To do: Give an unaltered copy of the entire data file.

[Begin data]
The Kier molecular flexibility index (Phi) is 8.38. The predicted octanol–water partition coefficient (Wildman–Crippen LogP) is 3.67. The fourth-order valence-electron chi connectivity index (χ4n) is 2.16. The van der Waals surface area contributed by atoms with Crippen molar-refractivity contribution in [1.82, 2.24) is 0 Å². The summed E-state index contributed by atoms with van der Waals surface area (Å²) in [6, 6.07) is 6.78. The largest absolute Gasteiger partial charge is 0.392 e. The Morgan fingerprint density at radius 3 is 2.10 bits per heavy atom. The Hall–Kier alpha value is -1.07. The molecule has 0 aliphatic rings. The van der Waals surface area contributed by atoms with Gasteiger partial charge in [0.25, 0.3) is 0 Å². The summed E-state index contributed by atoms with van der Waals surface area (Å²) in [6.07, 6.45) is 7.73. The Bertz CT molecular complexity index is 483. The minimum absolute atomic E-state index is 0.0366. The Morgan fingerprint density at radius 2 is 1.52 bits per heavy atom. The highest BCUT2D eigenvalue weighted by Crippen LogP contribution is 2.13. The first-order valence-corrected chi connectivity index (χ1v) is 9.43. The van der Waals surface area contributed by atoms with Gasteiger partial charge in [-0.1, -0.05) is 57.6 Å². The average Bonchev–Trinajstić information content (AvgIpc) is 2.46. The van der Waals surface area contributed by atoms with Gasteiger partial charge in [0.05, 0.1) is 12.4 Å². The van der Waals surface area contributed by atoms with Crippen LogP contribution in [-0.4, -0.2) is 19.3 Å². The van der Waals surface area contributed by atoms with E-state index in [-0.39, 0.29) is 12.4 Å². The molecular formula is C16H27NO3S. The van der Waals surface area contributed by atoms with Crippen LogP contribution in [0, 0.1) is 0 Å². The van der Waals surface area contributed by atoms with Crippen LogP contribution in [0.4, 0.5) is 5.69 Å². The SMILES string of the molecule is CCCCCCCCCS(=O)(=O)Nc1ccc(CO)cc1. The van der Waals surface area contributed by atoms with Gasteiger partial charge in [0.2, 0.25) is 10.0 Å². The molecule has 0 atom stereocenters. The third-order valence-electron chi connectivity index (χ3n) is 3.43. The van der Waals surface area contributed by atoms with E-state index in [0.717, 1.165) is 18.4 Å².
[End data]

The Kier molecular flexibility index (Phi) is 8.38. The predicted octanol–water partition coefficient (Wildman–Crippen LogP) is 3.67. The fourth-order valence-electron chi connectivity index (χ4n) is 2.16. The van der Waals surface area contributed by atoms with Crippen molar-refractivity contribution in [1.82, 2.24) is 0 Å². The summed E-state index contributed by atoms with van der Waals surface area (Å²) in [6, 6.07) is 6.78. The largest absolute Gasteiger partial charge is 0.392 e. The Morgan fingerprint density at radius 3 is 2.10 bits per heavy atom. The Hall–Kier alpha value is -1.07. The molecule has 0 aliphatic rings. The van der Waals surface area contributed by atoms with Gasteiger partial charge in [0.25, 0.3) is 0 Å². The summed E-state index contributed by atoms with van der Waals surface area (Å²) in [6.07, 6.45) is 7.73. The Bertz CT molecular complexity index is 483. The minimum absolute atomic E-state index is 0.0366. The Morgan fingerprint density at radius 2 is 1.52 bits per heavy atom. The highest BCUT2D eigenvalue weighted by Crippen LogP contribution is 2.13. The first-order valence-corrected chi connectivity index (χ1v) is 9.43. The van der Waals surface area contributed by atoms with Gasteiger partial charge in [-0.1, -0.05) is 57.6 Å². The average Bonchev–Trinajstić information content (AvgIpc) is 2.46. The van der Waals surface area contributed by atoms with Gasteiger partial charge in [0.05, 0.1) is 12.4 Å². The van der Waals surface area contributed by atoms with Crippen LogP contribution in [-0.4, -0.2) is 19.3 Å². The van der Waals surface area contributed by atoms with E-state index in [-0.39, 0.29) is 12.4 Å². The molecular formula is C16H27NO3S. The van der Waals surface area contributed by atoms with Crippen LogP contribution in [0, 0.1) is 0 Å². The van der Waals surface area contributed by atoms with Crippen LogP contribution in [0.4, 0.5) is 5.69 Å². The SMILES string of the molecule is CCCCCCCCCS(=O)(=O)Nc1ccc(CO)cc1. The van der Waals surface area contributed by atoms with Gasteiger partial charge in [0.2, 0.25) is 10.0 Å². The molecule has 0 atom stereocenters. The third-order valence-electron chi connectivity index (χ3n) is 3.43. The van der Waals surface area contributed by atoms with E-state index in [0.717, 1.165) is 18.4 Å².